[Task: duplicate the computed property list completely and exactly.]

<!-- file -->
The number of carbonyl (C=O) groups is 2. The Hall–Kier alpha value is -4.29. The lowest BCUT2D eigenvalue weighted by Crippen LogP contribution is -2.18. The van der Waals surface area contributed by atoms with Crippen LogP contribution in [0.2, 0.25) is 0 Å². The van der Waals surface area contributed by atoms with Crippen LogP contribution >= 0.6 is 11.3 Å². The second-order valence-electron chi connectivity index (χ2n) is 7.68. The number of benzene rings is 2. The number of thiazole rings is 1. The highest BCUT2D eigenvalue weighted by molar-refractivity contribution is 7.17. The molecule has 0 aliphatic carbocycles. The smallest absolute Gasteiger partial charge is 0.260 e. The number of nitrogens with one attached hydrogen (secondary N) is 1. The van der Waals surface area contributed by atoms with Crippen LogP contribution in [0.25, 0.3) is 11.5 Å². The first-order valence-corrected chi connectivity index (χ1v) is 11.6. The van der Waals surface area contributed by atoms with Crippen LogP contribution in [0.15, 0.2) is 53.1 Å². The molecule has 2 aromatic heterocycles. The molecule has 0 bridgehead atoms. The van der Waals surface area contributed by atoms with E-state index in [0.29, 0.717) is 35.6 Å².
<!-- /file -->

The number of carbonyl (C=O) groups is 2. The Hall–Kier alpha value is -4.29. The lowest BCUT2D eigenvalue weighted by Crippen LogP contribution is -2.18. The van der Waals surface area contributed by atoms with Crippen LogP contribution in [0.2, 0.25) is 0 Å². The van der Waals surface area contributed by atoms with Crippen LogP contribution >= 0.6 is 11.3 Å². The second-order valence-electron chi connectivity index (χ2n) is 7.68. The number of benzene rings is 2. The number of thiazole rings is 1. The highest BCUT2D eigenvalue weighted by molar-refractivity contribution is 7.17. The molecule has 0 aliphatic carbocycles. The smallest absolute Gasteiger partial charge is 0.260 e. The number of nitrogens with one attached hydrogen (secondary N) is 1. The van der Waals surface area contributed by atoms with Crippen LogP contribution in [0.25, 0.3) is 11.5 Å². The first-order valence-corrected chi connectivity index (χ1v) is 11.6. The van der Waals surface area contributed by atoms with Crippen LogP contribution in [0.15, 0.2) is 53.1 Å². The molecule has 2 aromatic heterocycles. The molecule has 0 bridgehead atoms. The van der Waals surface area contributed by atoms with E-state index in [0.29, 0.717) is 35.6 Å².